Readers of my blog will know that I’m a bit of a right winger and have previously called for capital punishment to be brought back to sort out the increasingly violent society in which we live. I’m therefore all in favour of the capital punishment programme in the US where certain states execute killers, rapists and terrorists.
There’s been a few stories recently about executions in the US, the latest being a situation where after two hours of trying, the death penalty of a murderer could not continue as they could not find any veins in his body into which they were supposed to put the lethal injection. There is now a group asking for his death sentence to be commuted to life but did this guy take any pity on his victims, who may have been begging for their lives? No ! My view - if they can’t find a vein – shoot him.
The other article about capital punishment in the US was where a 32 year old murderer who blasted his victim in the face with a shotgun was sentenced to the death penalty. Nothing unusual there except that I thought that it was the judge who decided on the capital punishment option but here, it was the jury. And in order to come to their recommendation they first consulted the Bible, which apparently has a passage which says, ‘And if he smite him with an instrument of iron, so that he die, he is a murderer: the murderer shall surely be put to death.’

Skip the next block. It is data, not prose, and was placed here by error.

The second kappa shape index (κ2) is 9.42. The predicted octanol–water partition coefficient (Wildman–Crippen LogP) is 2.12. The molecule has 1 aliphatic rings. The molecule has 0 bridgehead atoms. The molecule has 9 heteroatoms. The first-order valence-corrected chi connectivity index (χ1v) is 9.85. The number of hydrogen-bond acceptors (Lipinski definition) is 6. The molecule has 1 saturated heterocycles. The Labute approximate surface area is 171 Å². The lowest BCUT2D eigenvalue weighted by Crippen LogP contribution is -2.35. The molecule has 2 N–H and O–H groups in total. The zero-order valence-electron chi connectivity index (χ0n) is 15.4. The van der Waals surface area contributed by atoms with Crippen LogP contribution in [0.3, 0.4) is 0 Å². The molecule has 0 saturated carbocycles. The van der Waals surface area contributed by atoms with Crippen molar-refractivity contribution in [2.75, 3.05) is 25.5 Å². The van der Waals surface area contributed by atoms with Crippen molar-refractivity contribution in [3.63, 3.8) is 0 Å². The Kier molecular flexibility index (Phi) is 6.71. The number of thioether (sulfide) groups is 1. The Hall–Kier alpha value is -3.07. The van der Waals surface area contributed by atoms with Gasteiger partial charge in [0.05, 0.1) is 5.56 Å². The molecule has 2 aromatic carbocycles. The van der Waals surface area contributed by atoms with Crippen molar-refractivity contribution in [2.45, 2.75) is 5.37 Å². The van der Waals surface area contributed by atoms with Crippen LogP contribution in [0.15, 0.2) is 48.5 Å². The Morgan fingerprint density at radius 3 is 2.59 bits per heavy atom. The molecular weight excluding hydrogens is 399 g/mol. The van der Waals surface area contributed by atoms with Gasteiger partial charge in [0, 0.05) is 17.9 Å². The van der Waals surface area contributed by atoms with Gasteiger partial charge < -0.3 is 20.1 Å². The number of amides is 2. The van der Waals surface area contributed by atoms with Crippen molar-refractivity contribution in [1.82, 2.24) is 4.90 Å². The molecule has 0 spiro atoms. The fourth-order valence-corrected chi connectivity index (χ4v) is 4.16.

And therein lies the problem. The defence lawyers found out about this and appealed on the basis that the jurors had been ‘improperly influenced’ by the Bible but the trial judge rejected the claim, a decision later upheld by a Texas appeals court.
In the US, the constitution calls for the separation of state and religion and in 2005, the supreme court in Colorado overturned a death penalty on a convicted murderer because jurors had consulted the Bible while deliberating over his sentence.
Commuting Robert Harlan's sentence to life imprisonment without parole, the Colorado court ruled that the Bible constituted an "improper outside influence" and a reliance on what it called a "higher authority".
However, a federal appeals court ruled last year that while the Bible should not have been allowed into the deliberation room in the Texas trial, there was no clear evidence to indicate that its actual use in that trial had influenced the jurors' decision.
And do you know what the prisoner’s name was in this trial where a bible most definitely decided his fate? His name was Khristian (OK it was Christian with a ‘K’) but how ironic is that ?